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The Tree That Has Hands

Check out this amazing tree that grows hands every blooming season!


Credit: Stan Shebs, Wikimedia Commons, CC-BY-SA 3.0.



Chiranthodendron pentadactylon - more easily pronounced "Mexican hand tree" - is the only species in the genus Chiranthodendron of the family Malvaceae. You'll find it in the wetter areas of Guatemala and southern Mexico. But look carefully, or you'll miss it - at first, it looks just like any other tree. But catch it during the early spring/late summer season and you'll see why I had to write this article.


Sprouting from 8 cm-long seed pods, five clawed, scarlet fingers grasp at the air for unsuspecting prey. Watch where you put your arm, or your hand will be its dinner...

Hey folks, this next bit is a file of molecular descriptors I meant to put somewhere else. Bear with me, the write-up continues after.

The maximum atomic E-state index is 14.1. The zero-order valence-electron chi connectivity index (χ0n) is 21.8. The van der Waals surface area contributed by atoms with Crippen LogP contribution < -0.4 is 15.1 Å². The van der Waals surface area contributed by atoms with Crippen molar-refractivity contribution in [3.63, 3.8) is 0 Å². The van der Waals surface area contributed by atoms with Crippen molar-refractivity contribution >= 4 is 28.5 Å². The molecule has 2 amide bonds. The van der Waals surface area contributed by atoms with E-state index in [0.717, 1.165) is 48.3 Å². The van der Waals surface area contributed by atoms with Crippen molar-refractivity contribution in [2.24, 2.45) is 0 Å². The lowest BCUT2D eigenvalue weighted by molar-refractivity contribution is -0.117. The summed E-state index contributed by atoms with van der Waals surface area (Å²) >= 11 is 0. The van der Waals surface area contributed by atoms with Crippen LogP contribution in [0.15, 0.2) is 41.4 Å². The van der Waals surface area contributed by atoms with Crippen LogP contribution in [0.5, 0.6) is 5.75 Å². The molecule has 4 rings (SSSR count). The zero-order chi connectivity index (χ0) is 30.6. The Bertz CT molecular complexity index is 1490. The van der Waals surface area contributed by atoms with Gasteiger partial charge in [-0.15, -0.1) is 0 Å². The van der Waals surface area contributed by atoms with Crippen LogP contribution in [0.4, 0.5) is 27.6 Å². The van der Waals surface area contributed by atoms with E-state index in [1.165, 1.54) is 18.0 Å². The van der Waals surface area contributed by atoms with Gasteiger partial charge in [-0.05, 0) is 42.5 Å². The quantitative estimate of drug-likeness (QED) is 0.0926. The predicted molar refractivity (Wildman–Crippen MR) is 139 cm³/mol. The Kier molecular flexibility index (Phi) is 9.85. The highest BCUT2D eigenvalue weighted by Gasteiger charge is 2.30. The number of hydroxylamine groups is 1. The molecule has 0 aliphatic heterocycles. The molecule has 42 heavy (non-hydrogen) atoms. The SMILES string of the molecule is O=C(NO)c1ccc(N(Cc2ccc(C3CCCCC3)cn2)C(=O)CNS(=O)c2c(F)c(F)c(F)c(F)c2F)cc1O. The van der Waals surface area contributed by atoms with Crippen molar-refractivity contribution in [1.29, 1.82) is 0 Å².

Credit: Left: 阿橋 HQ. Wikimedia Commons, CC-BY-SA 2.0. Right: Stan Shebs. Wikimedia Commons, CC-BY-SA 3.0.



Just kidding. This plant's not predatory. But its flowers are spectacular and uncannily similar to a clawed human hand. The "fingers" are actually stamen, the male parts of the flower where pollen gets picked up and dropped off by pollinators. And far from being weapons, C. pentadactylon's flowers have many medicinal properties. In fact, the Aztecs used them for abdominal pain, heart problems, edema, and as an anti-cholesterol medication.


Just goes to show how creative Terra can be with her creation.


C. pentadactylon. Plants can reach up to 27 m in height! Credit: Krzysztof Ziarnek, Kenraiz. Wikimedia Commons, CC-BY-SA 4.0 Intl.


Source material: Wikipedia.

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